On the tasks page, we can see various tasks to restore NuGet packages that are used in the project, to compile the project and to copy and publish artifacts. We would like to package the output of compilation into a NuGet package and then push that package on our feed.
Let us now add the NuGet task below the Publish Artifact task.
Figure 7 – Add NuGet Task to Build Definition
This task exposes many operations that are related to NuGet like pack, push, restore etc.
For this newly added task, we will select the Pack operation. For this operation, we will provide the .nuspec file or the .csproj file, whichever may be applicable. This file will provide the upstream packages which are dependencies for our package.
Figure 8 – NuGet Task Pack Operation
After this step, add another NuGet task. This NuGet task will push the created package to our feed. Let us select the Push operation from drop down. Now we will need to select a feed, which is naturally going to be the feed that we had created earlier.
Figure 9 – NuGet Task Push Operation
Now trigger the build.
After the build is successfully over, check the feed to know if the package has been uploaded or not. We will find the package with the same name as our class library that is uploaded by the build.
Consuming NuGet package from out feed
Let us now find out how to consume that package from the feed we just created.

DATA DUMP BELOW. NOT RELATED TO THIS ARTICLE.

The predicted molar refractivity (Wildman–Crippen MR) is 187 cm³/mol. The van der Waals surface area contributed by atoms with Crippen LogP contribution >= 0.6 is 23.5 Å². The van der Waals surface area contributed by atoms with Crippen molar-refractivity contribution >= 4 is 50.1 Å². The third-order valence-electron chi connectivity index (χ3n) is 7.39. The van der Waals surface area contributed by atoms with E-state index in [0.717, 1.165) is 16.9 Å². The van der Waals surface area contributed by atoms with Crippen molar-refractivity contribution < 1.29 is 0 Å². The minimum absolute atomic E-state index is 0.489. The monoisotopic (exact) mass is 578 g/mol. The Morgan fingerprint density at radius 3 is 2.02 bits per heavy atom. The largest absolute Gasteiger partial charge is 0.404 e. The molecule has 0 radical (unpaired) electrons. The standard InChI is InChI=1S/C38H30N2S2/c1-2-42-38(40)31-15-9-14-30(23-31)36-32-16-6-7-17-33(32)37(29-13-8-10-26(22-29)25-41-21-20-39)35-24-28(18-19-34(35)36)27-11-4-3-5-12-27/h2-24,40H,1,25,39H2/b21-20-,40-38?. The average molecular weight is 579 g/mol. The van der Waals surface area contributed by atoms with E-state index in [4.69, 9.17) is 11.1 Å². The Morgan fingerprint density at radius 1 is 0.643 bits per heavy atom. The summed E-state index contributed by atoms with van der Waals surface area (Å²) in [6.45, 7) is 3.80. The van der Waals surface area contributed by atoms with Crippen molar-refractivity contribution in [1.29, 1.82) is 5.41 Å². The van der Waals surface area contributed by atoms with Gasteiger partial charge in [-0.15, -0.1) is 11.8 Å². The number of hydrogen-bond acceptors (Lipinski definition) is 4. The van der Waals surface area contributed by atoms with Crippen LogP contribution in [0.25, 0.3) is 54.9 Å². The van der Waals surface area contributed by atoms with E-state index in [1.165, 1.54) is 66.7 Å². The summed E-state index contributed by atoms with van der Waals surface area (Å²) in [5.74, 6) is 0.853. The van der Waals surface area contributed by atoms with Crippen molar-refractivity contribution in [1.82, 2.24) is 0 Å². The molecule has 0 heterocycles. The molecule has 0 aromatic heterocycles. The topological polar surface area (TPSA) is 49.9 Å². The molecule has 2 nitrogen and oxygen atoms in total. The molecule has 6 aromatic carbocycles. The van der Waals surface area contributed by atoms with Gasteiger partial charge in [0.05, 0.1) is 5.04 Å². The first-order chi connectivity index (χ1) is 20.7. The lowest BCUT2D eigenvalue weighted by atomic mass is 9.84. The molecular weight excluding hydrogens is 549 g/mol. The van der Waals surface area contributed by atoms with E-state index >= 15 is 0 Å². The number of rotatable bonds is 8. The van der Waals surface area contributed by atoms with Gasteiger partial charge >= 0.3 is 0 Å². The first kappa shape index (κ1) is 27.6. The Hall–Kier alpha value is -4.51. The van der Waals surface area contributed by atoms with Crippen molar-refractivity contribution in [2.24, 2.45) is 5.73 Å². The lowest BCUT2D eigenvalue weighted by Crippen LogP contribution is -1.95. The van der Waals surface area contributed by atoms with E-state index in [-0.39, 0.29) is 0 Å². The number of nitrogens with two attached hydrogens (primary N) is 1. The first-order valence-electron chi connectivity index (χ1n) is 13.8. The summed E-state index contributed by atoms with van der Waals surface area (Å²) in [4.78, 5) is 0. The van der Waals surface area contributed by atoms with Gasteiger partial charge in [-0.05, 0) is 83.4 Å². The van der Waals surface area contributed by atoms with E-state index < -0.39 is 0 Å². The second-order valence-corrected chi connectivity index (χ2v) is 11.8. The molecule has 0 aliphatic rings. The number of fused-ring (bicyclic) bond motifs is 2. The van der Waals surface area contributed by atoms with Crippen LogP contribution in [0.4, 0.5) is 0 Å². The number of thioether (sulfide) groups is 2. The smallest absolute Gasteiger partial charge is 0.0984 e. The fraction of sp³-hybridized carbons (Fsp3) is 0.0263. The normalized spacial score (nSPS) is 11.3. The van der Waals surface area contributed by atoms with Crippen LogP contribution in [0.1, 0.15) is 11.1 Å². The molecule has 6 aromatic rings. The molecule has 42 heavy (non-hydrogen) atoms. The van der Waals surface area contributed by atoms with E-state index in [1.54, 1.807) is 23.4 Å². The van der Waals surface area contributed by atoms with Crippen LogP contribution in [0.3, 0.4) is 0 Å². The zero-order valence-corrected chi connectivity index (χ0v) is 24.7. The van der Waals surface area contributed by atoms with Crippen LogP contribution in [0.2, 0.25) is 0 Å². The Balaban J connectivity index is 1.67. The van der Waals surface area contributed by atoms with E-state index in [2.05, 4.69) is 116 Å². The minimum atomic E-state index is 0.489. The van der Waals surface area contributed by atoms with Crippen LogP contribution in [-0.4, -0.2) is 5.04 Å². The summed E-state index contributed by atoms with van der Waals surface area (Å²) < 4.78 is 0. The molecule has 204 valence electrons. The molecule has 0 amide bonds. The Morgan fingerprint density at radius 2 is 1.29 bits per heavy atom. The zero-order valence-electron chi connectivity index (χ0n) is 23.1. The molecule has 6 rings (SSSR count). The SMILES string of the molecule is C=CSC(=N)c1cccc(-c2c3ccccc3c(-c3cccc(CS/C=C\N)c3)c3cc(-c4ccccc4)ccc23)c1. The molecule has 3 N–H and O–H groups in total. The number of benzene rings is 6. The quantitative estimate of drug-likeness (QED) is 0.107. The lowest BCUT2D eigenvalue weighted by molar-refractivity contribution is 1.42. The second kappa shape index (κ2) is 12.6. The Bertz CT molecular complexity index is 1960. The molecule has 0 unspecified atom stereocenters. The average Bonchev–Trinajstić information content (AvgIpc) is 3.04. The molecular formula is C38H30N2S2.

To do so, open Visual Studio. In Visual Studio, open the menu item Tools > Options > NuGet Packages Manager > Package Sources. This usually has a source that is automatically added. The source reflects the feed created by Microsoft for their components that we use in our applications. We will add the source for our feed.
To add the feed as package source, we need the name and the URL of that feed which we noted earlier. Now click on the green + sign at the top (see Figure 10). This opens a dialog box to enter the new source.
Figure 10 – Add NuGet Package Source
We will enter the name and URL of our feed in that dialog box and click the button to connect to that feed. This way, we have added a new source that reflects our NuGet feed in the Visual Studio.
Now we can try to check if this feed provides our uploaded package.
In the Visual Studio, create a new project or open an existing project. In the solution explorer, right click on the project name and select Manage NuGet Packages.
In the window of NuGet Package Manager, select the browse link at the top. Now on the top right corner, from the dropdown for Source Name, select the feed name that we had provided as the package source.
Figure 11 – NuGet Package Selection from Created Feed
It will show the package that was uploaded by the build. Select that package and click the Install button. It will copy the dll that is created by our class library project in our new project and add a reference to it.
Distributing packages that can be used by our team members is made easy by support of Packaging extension in VSTS. It allows to create feed for packages that can be consumed by our team members and build tasks that can create packages and push those to the feed.
C# and .NET have been around for a very long time, but their constant growth means there’s always more to learn.
We at DotNetCurry are very excited to announce the The Absolutely Awesome Book on C# and .NET. This is a 500 pages concise technical eBook available in PDF, ePub (iPad), and Mobi (Kindle).
Organized around concepts, this eBook aims to provide a concise, yet solid foundation in C# and .NET, covering C# 6.0, C# 7.0 and .NET Core, with chapters on .NET Standard and the upcoming C# 8.0 too. Use these concepts to deepen your existing knowledge of C# and .NET, to have a solid grasp of the latest in C# and .NET OR to crack your next .NET Interview.
Click here to Purchase this eBook at a Discounted Price!